Former Gulf War tank becomes the ultimate boy toy as it is kitted out with flat screen TV, wine cooler and music system
Last updated at 12:54 PM on 30th May 2011
The 18-tonne former British military armoured personnel carrier (APC) - which last saw action in the first Gulf War - is a battle machine with a twist.
Where mortars and gun racks were once at the ready, now the plush red interior contains a wine cooler, music system and flat screen television.
Inside the beast: Where mortars and gun racks were once at the ready, now the plush red interior dons a wine cooler, music system and flat screen television
Cosy: Paul Haynes inside his Armoured Personal Carrier which would have transported ten soldiers and been home to two crew
Known as the 'Bulldog' by locals, the former personnel carrier is the pride and joy of businessman and former British Army APC driver, Paul Haynes, 51, from Leamington Spa.
Driving the personnel carrier through the streets of Warwick on a regular basis, Paul is used to turning heads.
But now he is calling time on his love affair with the steel beast, as he dedicating more and more time to raising money for Help For Heroes. Now the pimped tank is expected to fetch around £12,000 on eBay.
'My APC is like a modern day limousine - but on tracks,' said Paul.
'It's the largest vehicle you can legally take onto UK roads.
'One of the most exciting things you can do with this vehicle is drive it around the town.
'People stop and stare - they take photographs, wave and smile. After all it's not everyday you see an 18 tonne tank driving through your high street.
Take a seat: Mr Haynes reclines in the ultimate boys' toy - which is up for grabs on eBay
'It's used for hen nights, stag nights and prom functions.
'But I also use it to raise money for Help the Heroes - I think it's a wonderful charity and I put a lot of my time into it for the lads that need our help.'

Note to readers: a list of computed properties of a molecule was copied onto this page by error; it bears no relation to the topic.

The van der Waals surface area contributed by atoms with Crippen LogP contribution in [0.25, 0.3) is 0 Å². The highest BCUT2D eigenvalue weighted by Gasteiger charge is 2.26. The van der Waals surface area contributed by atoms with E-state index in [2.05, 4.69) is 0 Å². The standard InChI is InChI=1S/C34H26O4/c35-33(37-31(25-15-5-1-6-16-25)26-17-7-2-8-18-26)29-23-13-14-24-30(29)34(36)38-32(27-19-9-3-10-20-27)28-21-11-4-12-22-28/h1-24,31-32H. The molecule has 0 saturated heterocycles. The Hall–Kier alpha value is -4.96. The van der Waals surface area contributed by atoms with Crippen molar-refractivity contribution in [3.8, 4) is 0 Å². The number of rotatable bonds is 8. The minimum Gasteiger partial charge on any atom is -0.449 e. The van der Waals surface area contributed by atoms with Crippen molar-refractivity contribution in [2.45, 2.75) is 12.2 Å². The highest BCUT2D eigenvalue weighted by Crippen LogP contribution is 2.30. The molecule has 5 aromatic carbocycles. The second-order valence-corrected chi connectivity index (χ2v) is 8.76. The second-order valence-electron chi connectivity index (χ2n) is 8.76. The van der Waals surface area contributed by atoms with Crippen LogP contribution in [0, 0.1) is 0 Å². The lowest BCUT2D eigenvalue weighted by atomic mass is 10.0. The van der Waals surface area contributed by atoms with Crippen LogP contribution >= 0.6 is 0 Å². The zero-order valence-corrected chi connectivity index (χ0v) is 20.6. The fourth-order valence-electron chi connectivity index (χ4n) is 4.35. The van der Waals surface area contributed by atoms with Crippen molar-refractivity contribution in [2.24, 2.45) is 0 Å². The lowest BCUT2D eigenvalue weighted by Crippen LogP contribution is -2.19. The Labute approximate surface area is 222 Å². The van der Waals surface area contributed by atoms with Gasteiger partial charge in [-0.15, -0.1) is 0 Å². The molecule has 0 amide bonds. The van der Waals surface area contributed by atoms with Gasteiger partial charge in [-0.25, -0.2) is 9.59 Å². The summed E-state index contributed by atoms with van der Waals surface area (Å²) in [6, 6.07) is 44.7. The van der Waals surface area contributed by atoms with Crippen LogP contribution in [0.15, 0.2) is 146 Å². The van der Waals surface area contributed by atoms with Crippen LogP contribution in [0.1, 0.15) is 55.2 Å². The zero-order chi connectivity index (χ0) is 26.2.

The Bulldog has a six cylinder Rolls Royce engine capable of a top speed of 30 miles per hour and uses five gallons of diesel per mile.
The armoured beast would have transported ten soldiers and been home to two crew - a driver and a commanding officer.
Since it was manufactured in Coventry in 1966, the APC mainly saw service in Western Germany during the Cold War with the Soviet Union.
That L-plate could come in handy: Paul Haynes inside his Armoured Personal Carrier
'I drove APCs for 25 years in the army and fell in love with them,' said Paul.
'The British are still using this vehicle in Afghanistan today.
'As well as a troop carrier it could have fired motors, been used as an ambulance or a radio vehicle. It was multi-functional and very adaptable to most situations.
'The roof is very large and mortars could have been safely fired from inside through this space.
'The MOD retired it after its tour in the Gulf and it went out into the civilian market.
'I purchased it three years ago and we've had great fun together.'
Despite Paul's love affair with his pimped APC - which he has upgraded with new brakes and steering box - he will be parting with her soon.
You wouldn't argue, would you? Mrl Haynes drives his Armoured Personal Carrier around the streets of Warwick
'It's become part of the local scenery in the area and people will miss it when it's gone,' said Paul.
'But the vehicle is high maintenance and sadly I'm running out of time.
'My work with Help For Heroes is taking up my time now and I want to focus on that.
'Anyone over the age of 18 with a car licence can sit for a class H tracked vehicle test.
'It only costs £65 and once you've got that you're away.
'Anyone who likes heavy machinery should buy this tank.
'It comes with a spare engine and all sorts of bits for the track along with radio and battery included.
'If you're interested go onto eBay and type in 'aft 432' and give me a call.'
Read more: http://www.dailymail.co.uk/news/article-1392406/Former-Gulf-War-tank-ultimate-boy-toy-kitted-flat-screen-TV-wine-cooler-music-system.html#ixzz1NqFoOK9p